|Professor J.R.R. Tolkien is one of the most loved, respected and remembered authors of the English language, especially his writings for juveniles and young people. Although he is best known for his words titled “The Hobbit” and also “The Lord of the Rings” which gained global acclaim and were even made into Hollywood movies, the fact remains that, besides his excellent writing skills and erudite speeches, his writing genre was such that it attracted ached mass appeal, even though it dealt with lesser known human species like elves, fairies and other creatures.
His writings betrayed deep, nuanced and abiding research behind all that he wrote about and his uncanny ability and skill to relate himself with his readers endeared him to all, even his most ardent critics and detractors.
Tolkien did not lay claims to possess a doctorate in languages or the art of modern story telling; far from it, his settings are common place and his characters are modest and assuming in speech and demeanor. Perhaps his innate simplify and direct approach are some of his main writing fortes, which have not only lifted his bearings from that of an ordinary story teller to perhaps, something much more profound and inspiring, a role model for future and budding writers of this, or any other upcoming generations. Besides, his contribution to the world of philology is immense and gratifying, perhaps even unparalleled for an author of his stature and distinction. Each reading of his books makes the reader more wiser in his thoughts and more loftier in actions. Some books are meant to be read just once, or to gain deeper understanding and insight, even twice. But the books and writings of Tolkien have to be imbibed and taken over and over again, each experience becoming more ecstatic, joyous and pleasure invoking than the earlier experiences. His writings are to be reveled and not just read.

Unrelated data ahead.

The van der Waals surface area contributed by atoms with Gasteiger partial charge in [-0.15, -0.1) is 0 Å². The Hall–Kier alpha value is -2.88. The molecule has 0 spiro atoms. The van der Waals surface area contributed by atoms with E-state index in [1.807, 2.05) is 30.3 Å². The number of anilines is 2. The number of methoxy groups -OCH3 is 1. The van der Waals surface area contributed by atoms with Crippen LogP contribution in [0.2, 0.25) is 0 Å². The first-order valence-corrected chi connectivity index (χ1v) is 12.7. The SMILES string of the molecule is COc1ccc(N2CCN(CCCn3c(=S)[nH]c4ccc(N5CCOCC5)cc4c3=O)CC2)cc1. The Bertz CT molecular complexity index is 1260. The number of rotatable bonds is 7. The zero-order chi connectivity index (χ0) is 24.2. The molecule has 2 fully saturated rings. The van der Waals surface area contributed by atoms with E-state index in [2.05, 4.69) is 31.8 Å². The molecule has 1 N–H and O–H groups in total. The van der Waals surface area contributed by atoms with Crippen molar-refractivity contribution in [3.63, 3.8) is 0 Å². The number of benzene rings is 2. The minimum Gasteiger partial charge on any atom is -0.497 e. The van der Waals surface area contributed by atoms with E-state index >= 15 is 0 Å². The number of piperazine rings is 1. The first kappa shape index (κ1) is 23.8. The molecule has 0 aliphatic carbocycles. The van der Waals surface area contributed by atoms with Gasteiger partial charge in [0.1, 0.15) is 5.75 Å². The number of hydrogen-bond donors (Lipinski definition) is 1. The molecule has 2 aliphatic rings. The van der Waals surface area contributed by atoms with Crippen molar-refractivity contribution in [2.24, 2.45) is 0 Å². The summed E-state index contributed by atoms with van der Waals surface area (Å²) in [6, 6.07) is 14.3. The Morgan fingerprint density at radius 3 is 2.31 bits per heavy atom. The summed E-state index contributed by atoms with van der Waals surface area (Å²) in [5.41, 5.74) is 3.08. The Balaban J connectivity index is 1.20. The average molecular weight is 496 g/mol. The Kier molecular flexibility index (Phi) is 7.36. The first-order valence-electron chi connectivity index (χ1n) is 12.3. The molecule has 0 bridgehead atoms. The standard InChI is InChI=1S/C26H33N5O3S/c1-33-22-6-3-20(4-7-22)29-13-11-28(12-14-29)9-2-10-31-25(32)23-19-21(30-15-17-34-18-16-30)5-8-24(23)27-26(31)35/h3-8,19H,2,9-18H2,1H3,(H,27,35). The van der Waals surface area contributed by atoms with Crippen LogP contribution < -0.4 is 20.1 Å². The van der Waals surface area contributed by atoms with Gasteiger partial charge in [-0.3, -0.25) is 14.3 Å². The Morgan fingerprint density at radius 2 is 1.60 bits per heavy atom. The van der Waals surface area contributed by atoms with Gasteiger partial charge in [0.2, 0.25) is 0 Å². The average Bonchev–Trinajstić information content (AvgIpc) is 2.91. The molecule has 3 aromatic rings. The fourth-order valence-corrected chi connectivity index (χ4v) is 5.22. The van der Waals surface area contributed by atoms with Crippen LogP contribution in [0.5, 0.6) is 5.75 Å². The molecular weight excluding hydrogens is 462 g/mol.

The role model attractiveness of Tolkien’s writing could be well gauged from the fact that he has given new dimensions and content value to the art of fantasy literature writings, including in it an array of legends, myths and heroic romantic stories. His characters are displayed as modest, down-to-earth albeit possessing a mystique and aura of their own. Fantasy literature of the kind evolved by Tokien has indeed taken this genre of writing to new heights and levels, enjoyed not only by juveniles, but also by adult readers, and makes robust justifications for making him the best kind of role model, not only for fantasy literature but any kind of offerings for young and imaginative readers, of all age groups.
The unique domain of fairy tales, or fantasy literature as they are also known, does not only reside in the primary world, or the world in which mortals live. Due to quirks of fate, or the adventurous spirits of our heroes, who, though ordinary men, are capable of extraordinary feats of heroism and courage and who sometimes go forth to attain the virtually impossible, are the main characters on whom these stories revolve and sustain.
This is by no means an extension of the fundamental world, but very much consistent with the creation, scaffolding and sustenance of a dream world, or fantasy world in which Tolkien has added color, substance and enchantment of his own. The venture of characters to the fantasy world to gain treasures or to vanquish enemies, the narration of their travails, conquests and engagements and their triumphant victory back to the primary world with mission accomplished, are the main milestones of fantasy stories with colorful and vivid descriptions, only accomplished masters like Tokien with immeasurable skills and story woving abilities could provide. These aspects could also be well crafted into the writings of aspirant writings, taking cues from the great master, Tolkien himself.
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